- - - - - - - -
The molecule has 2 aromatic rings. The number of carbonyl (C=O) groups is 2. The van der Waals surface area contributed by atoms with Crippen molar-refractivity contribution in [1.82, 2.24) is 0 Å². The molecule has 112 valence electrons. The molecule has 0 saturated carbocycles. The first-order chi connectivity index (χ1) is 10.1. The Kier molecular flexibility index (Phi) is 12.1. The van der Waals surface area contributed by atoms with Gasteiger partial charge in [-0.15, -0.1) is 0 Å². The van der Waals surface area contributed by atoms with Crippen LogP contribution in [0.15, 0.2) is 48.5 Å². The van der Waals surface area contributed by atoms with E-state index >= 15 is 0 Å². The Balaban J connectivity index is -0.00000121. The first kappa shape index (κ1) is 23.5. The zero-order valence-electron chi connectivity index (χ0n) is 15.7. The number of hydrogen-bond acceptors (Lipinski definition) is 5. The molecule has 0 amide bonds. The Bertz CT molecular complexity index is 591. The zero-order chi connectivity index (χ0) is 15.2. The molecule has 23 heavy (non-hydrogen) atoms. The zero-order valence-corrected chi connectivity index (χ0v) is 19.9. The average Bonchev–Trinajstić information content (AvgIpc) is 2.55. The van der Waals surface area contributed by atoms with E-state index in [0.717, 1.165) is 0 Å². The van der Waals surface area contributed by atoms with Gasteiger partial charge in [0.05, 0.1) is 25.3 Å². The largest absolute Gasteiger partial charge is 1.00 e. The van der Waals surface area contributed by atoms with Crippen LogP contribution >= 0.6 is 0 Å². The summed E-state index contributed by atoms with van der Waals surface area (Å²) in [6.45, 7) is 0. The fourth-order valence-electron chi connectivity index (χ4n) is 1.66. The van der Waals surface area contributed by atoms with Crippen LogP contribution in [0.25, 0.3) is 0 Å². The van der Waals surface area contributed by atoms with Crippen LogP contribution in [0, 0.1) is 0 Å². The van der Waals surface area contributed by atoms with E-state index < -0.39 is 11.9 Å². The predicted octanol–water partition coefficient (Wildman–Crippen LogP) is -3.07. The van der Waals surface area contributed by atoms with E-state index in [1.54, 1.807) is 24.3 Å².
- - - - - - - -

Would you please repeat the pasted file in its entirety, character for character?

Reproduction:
The molecule has 2 aromatic rings. The number of carbonyl (C=O) groups is 2. The van der Waals surface area contributed by atoms with Crippen molar-refractivity contribution in [1.82, 2.24) is 0 Å². The molecule has 112 valence electrons. The molecule has 0 saturated carbocycles. The first-order chi connectivity index (χ1) is 10.1. The Kier molecular flexibility index (Phi) is 12.1. The van der Waals surface area contributed by atoms with Gasteiger partial charge in [-0.15, -0.1) is 0 Å². The van der Waals surface area contributed by atoms with Crippen LogP contribution in [0.15, 0.2) is 48.5 Å². The van der Waals surface area contributed by atoms with E-state index >= 15 is 0 Å². The Balaban J connectivity index is -0.00000121. The first kappa shape index (κ1) is 23.5. The zero-order valence-electron chi connectivity index (χ0n) is 15.7. The number of hydrogen-bond acceptors (Lipinski definition) is 5. The molecule has 0 amide bonds. The Bertz CT molecular complexity index is 591. The zero-order chi connectivity index (χ0) is 15.2. The molecule has 23 heavy (non-hydrogen) atoms. The zero-order valence-corrected chi connectivity index (χ0v) is 19.9. The average Bonchev–Trinajstić information content (AvgIpc) is 2.55. The van der Waals surface area contributed by atoms with E-state index in [0.717, 1.165) is 0 Å². The van der Waals surface area contributed by atoms with Gasteiger partial charge in [0.05, 0.1) is 25.3 Å². The largest absolute Gasteiger partial charge is 1.00 e. The van der Waals surface area contributed by atoms with Crippen LogP contribution >= 0.6 is 0 Å². The summed E-state index contributed by atoms with van der Waals surface area (Å²) in [6.45, 7) is 0. The fourth-order valence-electron chi connectivity index (χ4n) is 1.66. The van der Waals surface area contributed by atoms with Crippen LogP contribution in [0.25, 0.3) is 0 Å². The van der Waals surface area contributed by atoms with Crippen LogP contribution in [0, 0.1) is 0 Å². The van der Waals surface area contributed by atoms with E-state index < -0.39 is 11.9 Å². The predicted octanol–water partition coefficient (Wildman–Crippen LogP) is -3.07. The van der Waals surface area contributed by atoms with E-state index in [1.54, 1.807) is 24.3 Å².